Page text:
En Español (Spanish Version) Salix alba
Principal Proposed Uses
Willow bark has been used as a treatment for pain and fever in China since 500 BC. In Europe, it was primarily used for altogether different purposes, such as stopping vomiting, removing warts, and suppressing sexual desire. However, in 1828, European chemists made a discovery that would bring together some of these different uses. They extracted the substance salicin from white willow, which was soon purified to salicylic acid. Salicylic acid is an effective treatment for pain and fever, but it is also sufficiently irritating to do a good job of burning off warts.
Chemists later modified salicylic acid (this time from the herb meadowsweet) to create acetylsalicylic acid, or aspirin.
As interest in natural medicine has grown, many people have begun to turn back to white willow as an alternative to aspirin. One double-blind, placebo-controlled trial found it effective for back pain, and another found it helpful for osteoarthritis. It is also used for such conditions asbursitis, dysmenorrhea, tension headaches, migraine headaches, rheumatoid arthritis, and tendonitis. However, two recent studies failed to find it effective for rheumatoid arthritis or osteoarthritis.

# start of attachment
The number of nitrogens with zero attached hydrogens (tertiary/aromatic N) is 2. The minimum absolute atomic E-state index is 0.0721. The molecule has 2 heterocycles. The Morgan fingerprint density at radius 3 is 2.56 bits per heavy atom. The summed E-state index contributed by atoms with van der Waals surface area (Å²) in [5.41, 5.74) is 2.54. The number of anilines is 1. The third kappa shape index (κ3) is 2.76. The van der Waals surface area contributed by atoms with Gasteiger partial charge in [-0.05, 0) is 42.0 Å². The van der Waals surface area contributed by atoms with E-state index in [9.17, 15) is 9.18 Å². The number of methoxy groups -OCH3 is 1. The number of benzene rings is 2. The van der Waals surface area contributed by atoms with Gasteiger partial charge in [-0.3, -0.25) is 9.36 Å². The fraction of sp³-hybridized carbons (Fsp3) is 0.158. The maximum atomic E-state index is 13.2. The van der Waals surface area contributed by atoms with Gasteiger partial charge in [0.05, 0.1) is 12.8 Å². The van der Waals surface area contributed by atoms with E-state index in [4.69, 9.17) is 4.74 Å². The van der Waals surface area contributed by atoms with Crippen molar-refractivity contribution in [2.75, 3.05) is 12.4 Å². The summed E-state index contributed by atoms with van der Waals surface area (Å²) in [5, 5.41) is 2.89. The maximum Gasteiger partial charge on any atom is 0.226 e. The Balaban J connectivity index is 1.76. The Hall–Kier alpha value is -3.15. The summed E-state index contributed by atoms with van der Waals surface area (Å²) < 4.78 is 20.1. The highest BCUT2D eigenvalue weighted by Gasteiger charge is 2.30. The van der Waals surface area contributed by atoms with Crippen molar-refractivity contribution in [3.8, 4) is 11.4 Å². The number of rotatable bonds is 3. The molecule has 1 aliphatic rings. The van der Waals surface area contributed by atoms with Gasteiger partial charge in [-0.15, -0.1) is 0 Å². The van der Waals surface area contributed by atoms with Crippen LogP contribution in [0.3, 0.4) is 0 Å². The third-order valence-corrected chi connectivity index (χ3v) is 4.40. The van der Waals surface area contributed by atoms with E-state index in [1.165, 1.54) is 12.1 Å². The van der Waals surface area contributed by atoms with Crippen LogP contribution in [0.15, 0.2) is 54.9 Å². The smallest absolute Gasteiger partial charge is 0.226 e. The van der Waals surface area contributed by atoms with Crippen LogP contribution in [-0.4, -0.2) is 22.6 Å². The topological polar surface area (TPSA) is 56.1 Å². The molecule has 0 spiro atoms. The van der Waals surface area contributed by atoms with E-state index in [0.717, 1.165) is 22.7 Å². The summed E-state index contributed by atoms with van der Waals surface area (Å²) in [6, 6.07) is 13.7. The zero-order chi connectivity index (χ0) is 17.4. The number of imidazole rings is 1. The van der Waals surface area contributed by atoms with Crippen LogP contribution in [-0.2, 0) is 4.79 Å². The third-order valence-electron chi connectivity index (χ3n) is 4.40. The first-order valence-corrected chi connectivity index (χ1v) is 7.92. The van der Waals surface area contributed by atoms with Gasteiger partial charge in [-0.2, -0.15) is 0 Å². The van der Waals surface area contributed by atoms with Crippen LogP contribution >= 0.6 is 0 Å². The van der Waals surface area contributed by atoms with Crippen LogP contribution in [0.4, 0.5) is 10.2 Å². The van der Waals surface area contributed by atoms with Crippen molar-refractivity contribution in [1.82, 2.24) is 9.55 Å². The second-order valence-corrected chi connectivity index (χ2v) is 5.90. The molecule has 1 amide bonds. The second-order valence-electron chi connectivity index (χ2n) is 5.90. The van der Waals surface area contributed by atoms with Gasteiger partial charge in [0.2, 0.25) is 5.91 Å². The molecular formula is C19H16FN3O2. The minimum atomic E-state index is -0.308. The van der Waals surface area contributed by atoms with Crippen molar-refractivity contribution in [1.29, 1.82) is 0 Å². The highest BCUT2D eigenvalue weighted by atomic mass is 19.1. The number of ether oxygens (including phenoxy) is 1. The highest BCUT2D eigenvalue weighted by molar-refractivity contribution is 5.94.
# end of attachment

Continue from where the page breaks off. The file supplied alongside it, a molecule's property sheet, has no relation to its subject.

Aspirin and related anti-inflammatory drugs are notorious for irritating or damaging the stomach. However, when taken in typical doses, willow does not appear to produce this side effect to the same extent.1,2This may be partly due to the fact that most of the salicylic acid provided by white willow comes from salicin and other chemicals that are only converted to salicylic acid after absorption into the body.3Other evidence suggests that standard doses of willow bark are the equivalent of one baby aspirin daily rather than a full dose.4
This latter finding raises an interesting question: If willow provides only a small amount of salicylic acid, how can it work? The most likely answer seems to be that other constituents besides salicin play a role. Another possibility may be that the studies finding benefit were flawed, and that it actually does not work.
Last reviewedAugust 2013by EBSCO CAM Review Board
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